Finally, some authors have shown that it is questionable, to say the least, to make the number of exacerbations the main endpoint of clinical trials (CTs) that evaluate the effectiveness of long-term antibiotic therapy against CBI by PA in BE. This endpoint is of limited value due to the customary inclusion in such studies of patients with a high incidence of exacerbations. Furthermore, other variables have demonstrated great prognostic value, regardless of the number or severity of exacerbations: for example, deterioration in the quality of life (a key parameter for regulatory agencies), immunocompromised, elderly or fragile patients, multiple comorbidities, reduced lung function and the severity of the symptoms, or indeed BE itself. It is therefore essential to consider the most appropriate endpoint for these CTs4,12 (maybe it should be weighted and composite). In this respect, according to the Spanish registry, more than 95% of patients with BE and CBI by PA would fulfil some of the aforementioned clinical criteria.8 Aliberti et al. came to similar conclusions in a study involving five European centres in which 93–95% of the cluster comprising patients with CBI by PA presented coughing and daily expectoration and a median of three exacerbations in the previous year.13 Does it therefore seem reasonable to treat all the aforementioned cases in a country with a high prevalence of both CBI by PA and PA resistant to antibiotics? Once again, our reply has to be affirmative.

For all these reasons, we recommend that all patients with CBI by PA and BE be treated with inhaled antibiotics, regardless of the number of exacerbations undergone (although these are usually frequent). We also recommend that this treatment be applied in countries with an environment of microbiological pressure similar to that of Spain. We are aware that such treatment is not free of costs and adverse effects and that it can sometimes be inaccessible. It therefore seems reasonable to propose a less aggressive and more selective treatment in areas without excessive microbiological pressure, as other options could potentially produce a better response.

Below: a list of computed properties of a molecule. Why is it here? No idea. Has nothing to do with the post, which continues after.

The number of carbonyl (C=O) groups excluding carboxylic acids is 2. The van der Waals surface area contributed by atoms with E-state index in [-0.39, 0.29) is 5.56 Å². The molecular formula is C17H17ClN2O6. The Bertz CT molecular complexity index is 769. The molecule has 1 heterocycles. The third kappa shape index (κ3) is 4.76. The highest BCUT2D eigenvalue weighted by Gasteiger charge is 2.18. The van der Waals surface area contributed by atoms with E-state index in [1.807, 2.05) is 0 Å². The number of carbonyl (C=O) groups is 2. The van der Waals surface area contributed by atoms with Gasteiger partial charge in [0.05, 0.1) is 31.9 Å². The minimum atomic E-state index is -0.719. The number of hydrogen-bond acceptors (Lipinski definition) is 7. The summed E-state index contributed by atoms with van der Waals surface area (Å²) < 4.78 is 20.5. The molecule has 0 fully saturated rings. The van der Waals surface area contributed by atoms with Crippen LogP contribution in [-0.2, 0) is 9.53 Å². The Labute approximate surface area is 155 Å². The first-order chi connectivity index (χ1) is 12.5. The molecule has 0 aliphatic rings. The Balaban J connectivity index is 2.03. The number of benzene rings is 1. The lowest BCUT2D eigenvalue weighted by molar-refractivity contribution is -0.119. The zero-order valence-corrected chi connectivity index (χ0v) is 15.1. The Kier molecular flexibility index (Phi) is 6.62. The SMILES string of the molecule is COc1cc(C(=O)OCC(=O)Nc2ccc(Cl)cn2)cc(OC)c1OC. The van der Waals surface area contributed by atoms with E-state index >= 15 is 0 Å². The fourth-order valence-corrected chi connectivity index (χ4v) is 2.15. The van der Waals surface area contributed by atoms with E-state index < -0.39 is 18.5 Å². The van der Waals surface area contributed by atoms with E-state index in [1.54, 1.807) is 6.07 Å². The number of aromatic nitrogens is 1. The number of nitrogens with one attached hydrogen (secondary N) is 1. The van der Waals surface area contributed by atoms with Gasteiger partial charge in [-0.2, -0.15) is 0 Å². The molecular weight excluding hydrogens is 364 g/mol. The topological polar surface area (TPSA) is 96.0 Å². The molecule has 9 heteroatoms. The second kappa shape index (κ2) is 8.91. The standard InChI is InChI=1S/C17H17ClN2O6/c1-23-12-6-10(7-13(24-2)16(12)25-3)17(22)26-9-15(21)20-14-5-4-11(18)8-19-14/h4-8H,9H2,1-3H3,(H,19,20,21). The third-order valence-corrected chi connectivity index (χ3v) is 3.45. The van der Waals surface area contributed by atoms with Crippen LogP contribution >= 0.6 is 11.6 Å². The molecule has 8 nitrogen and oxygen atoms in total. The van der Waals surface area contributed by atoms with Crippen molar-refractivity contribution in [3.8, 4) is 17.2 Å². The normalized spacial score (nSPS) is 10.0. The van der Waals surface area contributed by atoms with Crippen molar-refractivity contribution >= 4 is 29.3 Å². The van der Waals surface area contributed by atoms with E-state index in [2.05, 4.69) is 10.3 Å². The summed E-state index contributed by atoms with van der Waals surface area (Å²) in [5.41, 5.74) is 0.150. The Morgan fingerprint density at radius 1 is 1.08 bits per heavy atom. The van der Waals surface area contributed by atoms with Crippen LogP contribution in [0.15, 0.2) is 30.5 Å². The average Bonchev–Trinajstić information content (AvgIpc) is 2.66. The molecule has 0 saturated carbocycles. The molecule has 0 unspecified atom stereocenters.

In summary, the scarcity of therapeutic information on BE makes it necessary to find the right balance between scientific evidence, experience and local geographical factors. This gives added value to the logical and necessary coexistence of international and national guidelines, i.e., of those based more on scientific evidence and others incorporating therapeutic modifications that reflect local circumstances, so that between them a response can be found in clinical practice to the real needs of every patient. It is extremely encouraging that a large, worldwide group that collaborates on BE meets regularly to establish the foundations of the most basic, but highly important, definitions related to the disease, including those of exacerbation and CBI.14 There is undoubtedly a need for well-designed studies covering different phenotypes and endotypes of patients, according to their pathophysiological, clinical and microbiological characteristics, with clinically relevant endpoints beyond the mere rate of exacerbations. Such studies would elucidate more clearly which patients will need long-term antibiotic treatment or not. As always, it seems that the long-awaited precision medicine will provide the answer: “a specific treatment for every patient at a giventime”.


SEPAR thought the RIBRON network.

Conflict of Interest

All authors of this editorial are also authors of the Spanish Bronchiectasis Guidelines of SEPAR published in 2018.

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Please cite this article as: Martinez-Garcia MA, de la Rosa D, Cantón R, Olveira C, Máiz-Carro L, Girón R, et al. Bronquiectasias: cuando la evidencia científica publicada no resulta suficiente. Arch Bronconeumol. 2019;55:283–285.

Copyright © 2019. SEPAR
Archivos de Bronconeumología (English Edition)